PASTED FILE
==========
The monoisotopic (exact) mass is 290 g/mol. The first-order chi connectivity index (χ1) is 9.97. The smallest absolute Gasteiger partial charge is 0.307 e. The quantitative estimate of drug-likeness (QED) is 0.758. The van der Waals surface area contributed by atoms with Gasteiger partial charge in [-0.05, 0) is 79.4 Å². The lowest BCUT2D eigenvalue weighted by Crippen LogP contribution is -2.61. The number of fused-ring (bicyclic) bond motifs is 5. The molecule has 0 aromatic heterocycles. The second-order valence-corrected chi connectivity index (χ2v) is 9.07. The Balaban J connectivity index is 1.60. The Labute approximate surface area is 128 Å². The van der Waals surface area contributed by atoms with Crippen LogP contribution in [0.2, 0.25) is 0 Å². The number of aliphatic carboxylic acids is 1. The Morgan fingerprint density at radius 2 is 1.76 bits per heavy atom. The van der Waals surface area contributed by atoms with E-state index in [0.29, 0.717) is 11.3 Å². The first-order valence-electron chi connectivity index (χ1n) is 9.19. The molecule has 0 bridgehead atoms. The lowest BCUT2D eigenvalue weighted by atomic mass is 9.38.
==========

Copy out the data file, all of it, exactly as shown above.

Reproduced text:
The monoisotopic (exact) mass is 290 g/mol. The first-order chi connectivity index (χ1) is 9.97. The smallest absolute Gasteiger partial charge is 0.307 e. The quantitative estimate of drug-likeness (QED) is 0.758. The van der Waals surface area contributed by atoms with Gasteiger partial charge in [-0.05, 0) is 79.4 Å². The lowest BCUT2D eigenvalue weighted by Crippen LogP contribution is -2.61. The number of fused-ring (bicyclic) bond motifs is 5. The molecule has 0 aromatic heterocycles. The second-order valence-corrected chi connectivity index (χ2v) is 9.07. The Balaban J connectivity index is 1.60. The Labute approximate surface area is 128 Å². The van der Waals surface area contributed by atoms with Crippen LogP contribution in [0.2, 0.25) is 0 Å². The number of aliphatic carboxylic acids is 1. The Morgan fingerprint density at radius 2 is 1.76 bits per heavy atom. The van der Waals surface area contributed by atoms with E-state index in [0.29, 0.717) is 11.3 Å². The first-order valence-electron chi connectivity index (χ1n) is 9.19. The molecule has 0 bridgehead atoms. The lowest BCUT2D eigenvalue weighted by atomic mass is 9.38.